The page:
Chalkbot Vs GraffitiWriter

For those who watched the Tour de France, you may have been pleasantly surprised to see some cool tech. Nike was using a robot to paint pictures on the street in chalk dot matrix style. It was accepted by the general public as new and innovative, as well as generally cool. In the hacker community though, a bit of trouble began to brew. The Chalkbot bears more than a passing resemblance to a project called GraffitiWriter. GraffitiWriter was a bot initially designed to protest the militarization of robotics. As it turns out, one of the early developers of the GraffitiWriter is behind the Chalkbot in a legitimate contract. The trouble doesn’t seem to be one of intellectual property legalities. People are mad at the corporatization of public work. They want kids watching to know that this system was designed by regular people in their spare time at their homes, not by a team of researches in a secret underground Nike laboratory.

The article takes a bit of a turn and talks some about the possibility of projects being taken and used for corporate advertisement. The specific item they are talking about is the Image Fulgurator which secretly projects images on objects in your photographs. You’ll have to go check that one out to see how it works.

30 thoughts on “Chalkbot Vs GraffitiWriter

  1. I’ve been watching the tour and figured these guys stole the idea. I’ve been trying to figure some clever message to send to show my displeasure. Something in the lines of:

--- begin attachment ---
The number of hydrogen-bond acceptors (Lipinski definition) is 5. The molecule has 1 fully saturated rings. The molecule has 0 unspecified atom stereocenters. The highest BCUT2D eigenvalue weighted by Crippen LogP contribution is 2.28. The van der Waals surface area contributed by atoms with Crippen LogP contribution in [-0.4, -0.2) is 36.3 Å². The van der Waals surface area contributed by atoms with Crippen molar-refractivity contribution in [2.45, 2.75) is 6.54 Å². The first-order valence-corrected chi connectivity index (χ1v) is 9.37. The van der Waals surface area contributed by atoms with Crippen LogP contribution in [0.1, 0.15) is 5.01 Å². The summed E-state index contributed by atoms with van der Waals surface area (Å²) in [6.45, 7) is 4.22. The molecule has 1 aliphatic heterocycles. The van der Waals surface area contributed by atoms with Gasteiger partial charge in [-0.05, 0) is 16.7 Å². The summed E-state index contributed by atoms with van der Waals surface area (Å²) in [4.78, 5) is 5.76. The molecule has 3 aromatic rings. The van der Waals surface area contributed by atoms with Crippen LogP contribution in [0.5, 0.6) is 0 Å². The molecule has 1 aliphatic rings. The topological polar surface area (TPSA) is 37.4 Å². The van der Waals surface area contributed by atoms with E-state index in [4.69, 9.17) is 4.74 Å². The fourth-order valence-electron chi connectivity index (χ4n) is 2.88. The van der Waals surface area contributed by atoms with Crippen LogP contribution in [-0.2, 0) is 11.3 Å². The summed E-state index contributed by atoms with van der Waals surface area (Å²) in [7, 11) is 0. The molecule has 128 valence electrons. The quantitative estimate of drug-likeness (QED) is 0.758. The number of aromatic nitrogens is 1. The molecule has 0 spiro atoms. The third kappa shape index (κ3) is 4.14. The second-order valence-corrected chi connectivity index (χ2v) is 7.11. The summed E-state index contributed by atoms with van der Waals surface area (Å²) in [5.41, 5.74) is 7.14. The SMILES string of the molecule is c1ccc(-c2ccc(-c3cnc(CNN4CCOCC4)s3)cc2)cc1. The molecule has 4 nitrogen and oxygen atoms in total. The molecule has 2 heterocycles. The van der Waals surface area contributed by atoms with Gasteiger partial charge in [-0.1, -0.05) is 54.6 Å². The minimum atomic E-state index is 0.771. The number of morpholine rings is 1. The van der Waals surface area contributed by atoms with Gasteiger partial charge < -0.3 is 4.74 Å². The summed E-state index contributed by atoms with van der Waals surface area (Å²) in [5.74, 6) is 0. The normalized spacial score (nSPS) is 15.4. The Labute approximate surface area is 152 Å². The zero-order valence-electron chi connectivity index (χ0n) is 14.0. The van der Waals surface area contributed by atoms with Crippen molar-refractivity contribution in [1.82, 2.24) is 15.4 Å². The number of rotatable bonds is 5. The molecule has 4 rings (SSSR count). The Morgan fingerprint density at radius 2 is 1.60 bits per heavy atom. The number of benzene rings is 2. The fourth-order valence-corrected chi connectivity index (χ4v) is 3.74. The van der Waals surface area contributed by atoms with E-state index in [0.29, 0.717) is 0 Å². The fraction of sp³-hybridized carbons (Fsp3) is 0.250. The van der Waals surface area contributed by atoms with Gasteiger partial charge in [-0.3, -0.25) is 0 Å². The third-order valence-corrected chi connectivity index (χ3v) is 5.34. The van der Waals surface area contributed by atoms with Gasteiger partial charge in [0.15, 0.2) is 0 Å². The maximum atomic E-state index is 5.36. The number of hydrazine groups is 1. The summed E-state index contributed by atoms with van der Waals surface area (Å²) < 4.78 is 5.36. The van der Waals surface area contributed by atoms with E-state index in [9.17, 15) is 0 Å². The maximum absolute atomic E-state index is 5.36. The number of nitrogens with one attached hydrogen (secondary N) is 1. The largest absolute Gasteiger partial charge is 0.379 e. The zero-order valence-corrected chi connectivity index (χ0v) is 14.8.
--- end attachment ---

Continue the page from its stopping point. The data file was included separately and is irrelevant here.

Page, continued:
2. OMG!! People get over yourselves. If you release something for “free” on the internet, that means “free” for everyone. Everyone includes corporations not just people in their basements. If you don’t want your project exploited don’t release the details.

    Don’t get me wrong, I’m all for open-source/open-hardware movement and I release what I can on the internet in return for exploiting other’s hard work. It just blows me away how some people get all upset when they find out it isn’t Johnny in his basement using their great idea it is some company XYZ. If they don’t want companies using their ideas, then they need to license them as such and be prepared to go to court over it.

    Just by two cents.

    1. Yep, you don’t have to open-souce everything you make. You can retain the rights, and give it away for free (as in beer). Then if a company uses it, they can pay you.

      Open source is about spreading innovation as widely as possible, it can provide an alternative to products from corporations, but isn’t itself anti-corporate.

  3. i have to agree with jeremy

    if you are going to release the details, you accept that anyone can use it.

    i dont have a problem with patents, especially for people working in their basements. it is too bad that it is so expensive to defend. if your idea is great, get a patent and license and make your monies. its what makes this country great.

  4. Another agreement with Jeremy. The guy who did the original is onboard with the project, so what’s the problem? That he “sold out” or something? Since when are you supposed to spend all your time developing cool stuff and not get paid for it?

  5. anon: do you know anyone at all who has actually licensed a patent and made money?
    A patent grants NO protection. Read that again because it’s true.
    By definition a patent is just the right to sue someone and try to prove that he is using your project. Fact is people will rather fight patents than license them